France retained the mixed relay world title in Hamburg, beating the host nation into second place as British hopes were dashed after a disastrous opening leg from Jess Learmonth.
Commonwealth champions Australia edged New Zealand for the final podium spot, with the highly-fancied USA team struggling in ninth and the Brits a distant 2min 29sec back, cut adrift in 10th.
Vincent Luis, runner-up in the men’s individual competition the previous afternoon, anchored the winning quartet of Emilie Morier, Leo Bergere and Cassandre Beaugrand over a 300m swim, 7km bike and 1.7km run course that was contested by 16 nations.
And the decisive break was started by Beaugrand’s stylish running on the penultimate leg, where she eked out a 5sec gap over the chasing pack to set Luis up for the swim.
While the time was all but clawed back in the water, a swift transition alongside Germany’s Justus Nieschlag gave the duo an advantage they built into an unassailable lead by the time they dismounted the bike.
From there Luis powered away to take the tape for the third time in five years for the French, marking him out as the most feared finisher in mixed relay competition.
Britain’s deficit to the front was underlined by Alex Yee overtaking the pair to un-lap himself on the two-lap run as they approached the finish.
But the problems started for GB from the first hooter, when Learmonth, who did not race in the individual competition and usually leads the swim, looked to struggle from the first stroke and came out of the water second last.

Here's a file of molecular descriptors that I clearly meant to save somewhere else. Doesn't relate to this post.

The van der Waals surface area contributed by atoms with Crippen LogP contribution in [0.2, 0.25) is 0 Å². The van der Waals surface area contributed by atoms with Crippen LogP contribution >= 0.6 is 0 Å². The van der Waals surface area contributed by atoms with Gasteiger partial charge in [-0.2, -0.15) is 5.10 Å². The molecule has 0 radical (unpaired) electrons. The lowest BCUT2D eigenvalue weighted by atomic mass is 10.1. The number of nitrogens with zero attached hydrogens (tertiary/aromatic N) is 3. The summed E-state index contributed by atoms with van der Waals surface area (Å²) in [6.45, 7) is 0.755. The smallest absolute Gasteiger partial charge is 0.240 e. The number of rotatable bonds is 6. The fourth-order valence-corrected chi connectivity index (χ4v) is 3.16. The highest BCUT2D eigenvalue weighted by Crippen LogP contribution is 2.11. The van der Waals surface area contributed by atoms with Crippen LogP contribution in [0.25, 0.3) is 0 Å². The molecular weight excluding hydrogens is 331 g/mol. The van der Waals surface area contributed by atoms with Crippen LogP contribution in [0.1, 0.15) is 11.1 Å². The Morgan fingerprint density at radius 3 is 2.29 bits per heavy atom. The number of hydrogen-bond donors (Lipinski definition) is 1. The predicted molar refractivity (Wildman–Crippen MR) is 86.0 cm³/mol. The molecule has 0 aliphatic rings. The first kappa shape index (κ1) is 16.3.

From there she was dropped further on the bike and finished her leg over 70sec down, giving Jonathan Brownlee an improbable task of chasing solo to hunt down the main pack that had converged to contain all the leading nations.
The USA were the next to suffer, with Eli Hemming being unable to stick the pace on the bike. By the time he tagged Katie Zafares, even the WTS leader was unable to drag her country back into contention, despite clocking the fastest leg.
There were no such problems for the leading seven of Australia, Belgium, Canada, France, Germany, New Zealand and Spain, until the latter picked up a 10sec penalty for an infringement at the dismount line that would eventually cost them fifth place to Canada.
The competitors were of a higher calibre to Nottingham in June where Britain dominated, and the racing was also in stark contrast. By the time Georgia Taylor-Brown was ploughing another lone furrow on the third leg, her objective was to avoid the ignominy of being lapped out on the bike that befell Switzerland, Mexico and South Africa.